Vox amPhone headphones
So, remember the Vox amPlug that I was talking about in the last paragraph? Yeah, well it turns out that a few years back Vox took the concept at the heart of the amPlug and married it to a nice pair of closed-back headphones from Audio-Technica. These classy looking cans plug straight into the guitar jack, and when the battery powered guitar amp section is disengaged, they function as a normal, passive set of quality 'phones. The amPhone comes in four different models, including AC30, a Fender-flavored Twin model, Bass, and the 100-watt Marshall-emulating Lead model. The guitar versions include effects as well, controlled by a little thumbwheel that engages chorus, delay, or reverb. If you want to jam along with an iPod or other music playing device, it's as easy as plugging it into the auxiliary mini-jack. Judging by current availability, it seems that the amPhone line may be in the process of being discontinued or revamped, but it's a cool concept, and nicely executed. It's well worth seeking a pair out.
Rockman Guitar Ace
Before Tom Scholz, the perpetually mulleted, sleeveless Boston guitarist, MIT grad, audio pioneer, and all-around mad scientist, released the first Rockman series headphone amp in 1982, trying to shred at low volume was a pretty sad affair. It was just about impossible to achieve any kind of inspiring tone at practice-friendly levels. The first Rockman was the game-changer though, with multiple rich-sounding clean modes, convincing distortion, cab simulation, stereo chorus, and echo. Naturally, the series was very successful, and has many rabid devotees to this day. In fact, one can still find vintage Rockman models for sale that have been recapped and otherwise lovingly refurbished by very knowledgeable enthusiasts. Or, you can just buy a new one. Jim Dunlop acquired Scholz's company in 1995, and still produces the Guitar Ace, Bass Ace, and Metal Ace models, which are pretty similar to the original '82 Rockman in sound and function.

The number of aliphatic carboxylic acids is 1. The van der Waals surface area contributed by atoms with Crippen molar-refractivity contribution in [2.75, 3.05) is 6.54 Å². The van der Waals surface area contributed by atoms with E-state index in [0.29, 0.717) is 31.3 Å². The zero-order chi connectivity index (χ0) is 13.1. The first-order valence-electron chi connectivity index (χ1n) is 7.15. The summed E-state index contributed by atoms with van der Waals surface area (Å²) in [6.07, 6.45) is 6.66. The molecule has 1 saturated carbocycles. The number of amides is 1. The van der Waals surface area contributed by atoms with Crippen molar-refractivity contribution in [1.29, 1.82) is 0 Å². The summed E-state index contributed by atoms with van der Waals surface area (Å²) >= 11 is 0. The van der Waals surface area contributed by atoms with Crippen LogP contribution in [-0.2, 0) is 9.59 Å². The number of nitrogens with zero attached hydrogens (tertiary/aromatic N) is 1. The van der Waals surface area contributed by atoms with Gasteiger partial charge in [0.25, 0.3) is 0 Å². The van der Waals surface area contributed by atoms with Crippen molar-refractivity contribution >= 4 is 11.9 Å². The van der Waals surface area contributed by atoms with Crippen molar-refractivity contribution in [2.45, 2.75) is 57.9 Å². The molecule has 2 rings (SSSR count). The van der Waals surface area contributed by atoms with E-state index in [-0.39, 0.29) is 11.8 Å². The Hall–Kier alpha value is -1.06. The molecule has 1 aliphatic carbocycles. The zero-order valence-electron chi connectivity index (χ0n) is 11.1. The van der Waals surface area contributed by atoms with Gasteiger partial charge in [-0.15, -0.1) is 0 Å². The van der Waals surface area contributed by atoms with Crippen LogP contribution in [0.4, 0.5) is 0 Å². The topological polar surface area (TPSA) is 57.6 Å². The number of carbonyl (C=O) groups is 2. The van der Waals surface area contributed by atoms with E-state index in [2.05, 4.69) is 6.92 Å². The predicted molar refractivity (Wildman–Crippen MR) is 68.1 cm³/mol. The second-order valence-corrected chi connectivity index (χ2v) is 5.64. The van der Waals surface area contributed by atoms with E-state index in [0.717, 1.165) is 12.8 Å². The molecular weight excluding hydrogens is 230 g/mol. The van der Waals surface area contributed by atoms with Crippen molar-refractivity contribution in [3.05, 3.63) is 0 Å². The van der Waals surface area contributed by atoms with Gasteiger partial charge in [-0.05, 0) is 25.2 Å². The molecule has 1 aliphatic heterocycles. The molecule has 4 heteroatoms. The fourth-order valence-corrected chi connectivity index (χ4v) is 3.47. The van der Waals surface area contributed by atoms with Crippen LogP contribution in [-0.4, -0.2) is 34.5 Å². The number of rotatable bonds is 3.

Electro-Harmonix Heaphone Amp
Alright pedalphiles, this one's just for you. There are other headphone amplifiers around that will take pedals pretty well if you're careful about it and avoid goosing the gain too aggressively, but the EHX Headphone Amp has actually been specifically designed to sit at the end of your pedal chain, allowing you to use your entire board for silent headphone rocking. It is small and quite ruggedly constructed, with just a single knob for volume control, and will happily accept even the hottest, filthiest signal from your chain, reproducing it in all its glory at headphone level. For pedal people, this is probably the ultimate in tiny, super-portable headphone amplification, and at just under 45 bucks new, it's also an excellent bargain that should remain useful for years to come, with no software updates or additional interfaces necessary.
Before wrapping up it should be noted that, for a headphone amp to produce a genuinely satisfying and inspiring playing experience, one must complete the rig with a good set of closed-back headphones (unless you get the Vox amPhone, of course). If you don't already own a decent pair of cans for music listening or recording, then you should consider investing in some straight away. Ear buds will do in a pinch for an impromptu practice session, but a proper set of reference monitor or hi-fi-oriented headphones will make a world of difference, offering enhanced detail and a much more natural balance of frequencies, as well as just being a lot less fatiguing to listen to. I have personally used the Audio-Technica ATH-M40 models for years and like them a lot. Other excellent headphones include the industry standard Sony MDR-7506, Sennheiser HD280, and the somewhat pricey but magnificent Beyerdynamic DT770.